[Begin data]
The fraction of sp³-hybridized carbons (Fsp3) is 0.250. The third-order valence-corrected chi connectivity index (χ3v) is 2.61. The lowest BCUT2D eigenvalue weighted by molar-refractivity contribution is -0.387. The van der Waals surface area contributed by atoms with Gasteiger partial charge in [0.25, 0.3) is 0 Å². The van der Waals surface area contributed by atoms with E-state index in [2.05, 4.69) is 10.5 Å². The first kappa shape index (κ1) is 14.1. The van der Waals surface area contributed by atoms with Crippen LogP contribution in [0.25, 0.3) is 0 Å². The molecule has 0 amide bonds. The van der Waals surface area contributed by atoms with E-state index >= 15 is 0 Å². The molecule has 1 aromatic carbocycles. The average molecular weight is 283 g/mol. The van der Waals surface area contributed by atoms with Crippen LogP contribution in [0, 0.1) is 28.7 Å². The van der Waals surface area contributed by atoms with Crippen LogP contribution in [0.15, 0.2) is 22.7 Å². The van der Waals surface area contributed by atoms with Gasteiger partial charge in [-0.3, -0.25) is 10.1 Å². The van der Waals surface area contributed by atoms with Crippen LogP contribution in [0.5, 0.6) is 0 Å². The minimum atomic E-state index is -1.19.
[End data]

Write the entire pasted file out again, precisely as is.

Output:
The fraction of sp³-hybridized carbons (Fsp3) is 0.250. The third-order valence-corrected chi connectivity index (χ3v) is 2.61. The lowest BCUT2D eigenvalue weighted by molar-refractivity contribution is -0.387. The van der Waals surface area contributed by atoms with Gasteiger partial charge in [0.25, 0.3) is 0 Å². The van der Waals surface area contributed by atoms with E-state index in [2.05, 4.69) is 10.5 Å². The first kappa shape index (κ1) is 14.1. The van der Waals surface area contributed by atoms with Crippen LogP contribution in [0.25, 0.3) is 0 Å². The molecule has 0 amide bonds. The van der Waals surface area contributed by atoms with E-state index >= 15 is 0 Å². The molecule has 1 aromatic carbocycles. The average molecular weight is 283 g/mol. The van der Waals surface area contributed by atoms with Crippen LogP contribution in [0, 0.1) is 28.7 Å². The van der Waals surface area contributed by atoms with Crippen LogP contribution in [0.15, 0.2) is 22.7 Å². The van der Waals surface area contributed by atoms with Gasteiger partial charge in [-0.3, -0.25) is 10.1 Å². The van der Waals surface area contributed by atoms with Crippen LogP contribution in [0.5, 0.6) is 0 Å². The minimum atomic E-state index is -1.19.